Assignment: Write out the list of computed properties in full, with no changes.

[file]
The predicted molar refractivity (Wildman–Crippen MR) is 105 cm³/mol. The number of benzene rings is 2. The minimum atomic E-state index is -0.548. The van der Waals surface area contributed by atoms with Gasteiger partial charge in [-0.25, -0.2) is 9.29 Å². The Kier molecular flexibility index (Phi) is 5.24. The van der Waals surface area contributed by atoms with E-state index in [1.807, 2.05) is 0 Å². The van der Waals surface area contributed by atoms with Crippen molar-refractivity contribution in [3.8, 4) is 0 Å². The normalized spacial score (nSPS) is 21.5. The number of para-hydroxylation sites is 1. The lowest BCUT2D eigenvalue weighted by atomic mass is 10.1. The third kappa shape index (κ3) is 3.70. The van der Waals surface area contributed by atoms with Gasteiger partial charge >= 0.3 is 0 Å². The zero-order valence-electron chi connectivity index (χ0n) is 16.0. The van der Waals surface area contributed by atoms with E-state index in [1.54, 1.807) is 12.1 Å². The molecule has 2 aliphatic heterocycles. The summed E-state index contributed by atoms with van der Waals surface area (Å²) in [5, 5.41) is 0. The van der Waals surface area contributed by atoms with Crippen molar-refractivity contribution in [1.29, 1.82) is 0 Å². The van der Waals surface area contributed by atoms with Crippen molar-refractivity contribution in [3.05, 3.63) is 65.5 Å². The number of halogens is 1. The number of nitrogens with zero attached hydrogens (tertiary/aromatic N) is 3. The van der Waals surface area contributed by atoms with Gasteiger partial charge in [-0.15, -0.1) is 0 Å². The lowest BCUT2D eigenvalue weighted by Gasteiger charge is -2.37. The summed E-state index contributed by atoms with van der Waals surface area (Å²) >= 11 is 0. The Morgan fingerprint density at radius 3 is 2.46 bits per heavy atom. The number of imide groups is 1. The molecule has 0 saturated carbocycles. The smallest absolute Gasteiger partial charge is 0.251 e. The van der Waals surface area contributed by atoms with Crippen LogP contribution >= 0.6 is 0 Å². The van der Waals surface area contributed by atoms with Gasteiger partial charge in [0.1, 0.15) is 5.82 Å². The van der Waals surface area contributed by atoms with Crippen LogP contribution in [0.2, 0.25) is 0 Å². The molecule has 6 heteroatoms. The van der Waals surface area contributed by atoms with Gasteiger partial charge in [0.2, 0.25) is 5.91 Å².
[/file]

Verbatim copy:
The predicted molar refractivity (Wildman–Crippen MR) is 105 cm³/mol. The number of benzene rings is 2. The minimum atomic E-state index is -0.548. The van der Waals surface area contributed by atoms with Gasteiger partial charge in [-0.25, -0.2) is 9.29 Å². The Kier molecular flexibility index (Phi) is 5.24. The van der Waals surface area contributed by atoms with E-state index in [1.807, 2.05) is 0 Å². The van der Waals surface area contributed by atoms with Crippen molar-refractivity contribution in [3.8, 4) is 0 Å². The normalized spacial score (nSPS) is 21.5. The number of para-hydroxylation sites is 1. The lowest BCUT2D eigenvalue weighted by atomic mass is 10.1. The third kappa shape index (κ3) is 3.70. The van der Waals surface area contributed by atoms with Gasteiger partial charge >= 0.3 is 0 Å². The zero-order valence-electron chi connectivity index (χ0n) is 16.0. The van der Waals surface area contributed by atoms with E-state index in [1.54, 1.807) is 12.1 Å². The molecule has 2 aliphatic heterocycles. The summed E-state index contributed by atoms with van der Waals surface area (Å²) in [5, 5.41) is 0. The van der Waals surface area contributed by atoms with Crippen molar-refractivity contribution in [1.29, 1.82) is 0 Å². The van der Waals surface area contributed by atoms with Crippen molar-refractivity contribution in [3.05, 3.63) is 65.5 Å². The number of halogens is 1. The number of nitrogens with zero attached hydrogens (tertiary/aromatic N) is 3. The van der Waals surface area contributed by atoms with Gasteiger partial charge in [-0.15, -0.1) is 0 Å². The lowest BCUT2D eigenvalue weighted by Gasteiger charge is -2.37. The summed E-state index contributed by atoms with van der Waals surface area (Å²) >= 11 is 0. The Morgan fingerprint density at radius 3 is 2.46 bits per heavy atom. The number of imide groups is 1. The molecule has 0 saturated carbocycles. The smallest absolute Gasteiger partial charge is 0.251 e. The van der Waals surface area contributed by atoms with Crippen LogP contribution >= 0.6 is 0 Å². The van der Waals surface area contributed by atoms with Gasteiger partial charge in [0.1, 0.15) is 5.82 Å². The van der Waals surface area contributed by atoms with Crippen LogP contribution in [0.2, 0.25) is 0 Å². The molecule has 6 heteroatoms. The van der Waals surface area contributed by atoms with Gasteiger partial charge in [0.2, 0.25) is 5.91 Å².